Bureau of Democracy, Human Rights, and Labor
October 14, 2015

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Executive SummaryShare    

The constitution provides for freedom of religion, including the freedom to choose or change one’s religion, and prohibits discrimination based on religion. The government provided wages for teachers at schools managed by religious organizations.

There were no reports of significant societal actions affecting religious freedom.

The U.S. embassy interacted with leaders of all different religious backgrounds. These included periodic outreach events with religious groups, participation in local religious services, and holiday celebrations.

Section I. Religious DemographyShare    

The U.S. government estimates the total population at 573,300 (July 2014 estimate). According to the 2012 census, approximately 48.4 percent of the population is Christian of which 21.6 percent is Roman Catholic. A wide range of other groups, including Moravian, Lutheran, Dutch Reformed, evangelical Protestant, Baptist, Methodist, Seventh-day Adventist, Jehovah’s Witnesses, and The Church of Jesus Christ of Latter-day Saints (Mormons), make up the remaining Christian population. Hindus make up 22 percent of the population, including the Sanathan Dharma and the Arya Dewaker. Muslims, including Sunni, Ahmadiyya, and the World Islamic Call Society, make up 13.9 percent. Approximately 3 percent adhere to indigenous religions. Bahais, Jews, Buddhists, Brahma Kumaris, and Hare Krishnas are also present in small numbers. There are three Rastafarian organizations: Aya Bingi Order, 12th Tribe, and Bobo Shanti.

Some Amerindian and Maroon populations adhere to indigenous religions. Some Amerindians, concentrated principally in the interior and to a lesser extent in coastal areas, practice shamanism through a medicine man (piaiman). Many Maroons worship nature through a practice that has no special name, and others, as well as some Creoles in urban areas, worship their ancestors through a rite called wintie. Citizens of Amerindian and Maroon origin who identify as Christian often combine Christian practices with indigenous religious customs.

There is a correlation between ethnicity and religion. Many political parties have strong ethnic ties, and members tend to belong to the same religious group. With the exception of those following indigenous practices, religious groups are not concentrated in any particular region.

Section II. Status of Government Respect for Religious FreedomShare    

Legal Framework

The constitution protects the right of freedom of religion and specifically bans discrimination based on religion. The constitution permits individuals to choose or change their religion. It categorizes the right to religious freedom as a “personal right and freedom” and states that any violation can be brought before a court of justice.

The penal code provides for punishment of those responsible for publicly, verbally, and/or in writing, drawing or instigating hate or discrimination of persons based on religion or philosophy of life with a prison term no longer than two years, and a fine of up to 2,000 Surinamese dollars (SRD) ($597).

An individual who makes a public statement that knowingly, or with reasonable suspicion, can be insulting to a group of persons because of its religion or philosophy of life can be punished by up to six months in prison or a fine of SRD 500 ($149). The same penalty applies to those whose public statements can lead to discrimination toward or hate of a group of persons, or to violence against a person or goods of persons, because of their religion or philosophy of life. A law that prohibits blasphemy in various forms and penalizes it with fines and imprisonment is not enforced.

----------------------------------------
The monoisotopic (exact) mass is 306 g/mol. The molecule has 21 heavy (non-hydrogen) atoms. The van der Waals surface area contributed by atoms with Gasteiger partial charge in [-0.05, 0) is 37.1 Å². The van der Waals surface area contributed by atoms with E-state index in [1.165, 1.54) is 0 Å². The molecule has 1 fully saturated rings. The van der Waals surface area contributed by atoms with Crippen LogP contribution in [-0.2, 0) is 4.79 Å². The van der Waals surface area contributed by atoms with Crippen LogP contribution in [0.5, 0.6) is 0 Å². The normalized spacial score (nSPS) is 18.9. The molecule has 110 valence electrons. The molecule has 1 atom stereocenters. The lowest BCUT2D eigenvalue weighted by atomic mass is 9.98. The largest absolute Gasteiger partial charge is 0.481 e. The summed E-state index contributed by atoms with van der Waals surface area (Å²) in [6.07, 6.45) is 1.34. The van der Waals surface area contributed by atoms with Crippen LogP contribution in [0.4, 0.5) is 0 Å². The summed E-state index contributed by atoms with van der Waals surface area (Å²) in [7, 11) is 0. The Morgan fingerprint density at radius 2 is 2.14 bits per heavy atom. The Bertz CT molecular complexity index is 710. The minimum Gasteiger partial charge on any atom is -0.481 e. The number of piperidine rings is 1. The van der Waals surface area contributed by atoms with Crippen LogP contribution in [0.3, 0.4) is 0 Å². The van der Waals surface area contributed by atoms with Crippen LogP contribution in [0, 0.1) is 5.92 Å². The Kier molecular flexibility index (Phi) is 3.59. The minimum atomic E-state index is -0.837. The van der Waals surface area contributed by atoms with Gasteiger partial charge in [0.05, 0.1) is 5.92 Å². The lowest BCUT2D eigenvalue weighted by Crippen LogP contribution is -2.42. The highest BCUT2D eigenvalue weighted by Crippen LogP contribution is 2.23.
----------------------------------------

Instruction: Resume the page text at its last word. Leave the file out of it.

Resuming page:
The law does not permit religious instruction in public schools, although public schools celebrate various religious holidays. Parents may not homeschool children for religious or other reasons. They may enroll their children in private schools, many of which have a religious affiliation. Some religious groups manage their own primary and secondary schools, which include religious instruction.

Government Practices

The government provided limited subsidies to a number of public elementary and secondary schools established and managed by various religious groups. While the teachers were civil service employees, religious groups provided all funding with the exception of teachers’ salaries and a small maintenance stipend for the schools.

The armed forces maintained a staff chaplaincy with Hindu, Muslim, Protestant, and Catholic clergy available to military personnel of all religious groups. While the chaplaincy provided interfaith services, personnel were also welcome to attend outside religious services.

Section III. Status of Societal Respect for Religious FreedomShare    

The Inter-Religious Council consisted of representatives of five religious groups: two Hindu groups, two Muslim groups, and the Catholic Church. Council members met monthly to discuss planned interfaith activities and their positions on government policies. The government partially supported and consulted with the council.

Section IV. U.S. Government PolicyShare    

U.S. embassy officials continued to promote understanding among religious groups through regular outreach to the Muslim, Hindu, and Christian communities. Embassy officers attended interfaith cultural events to express U.S. support for religious tolerance.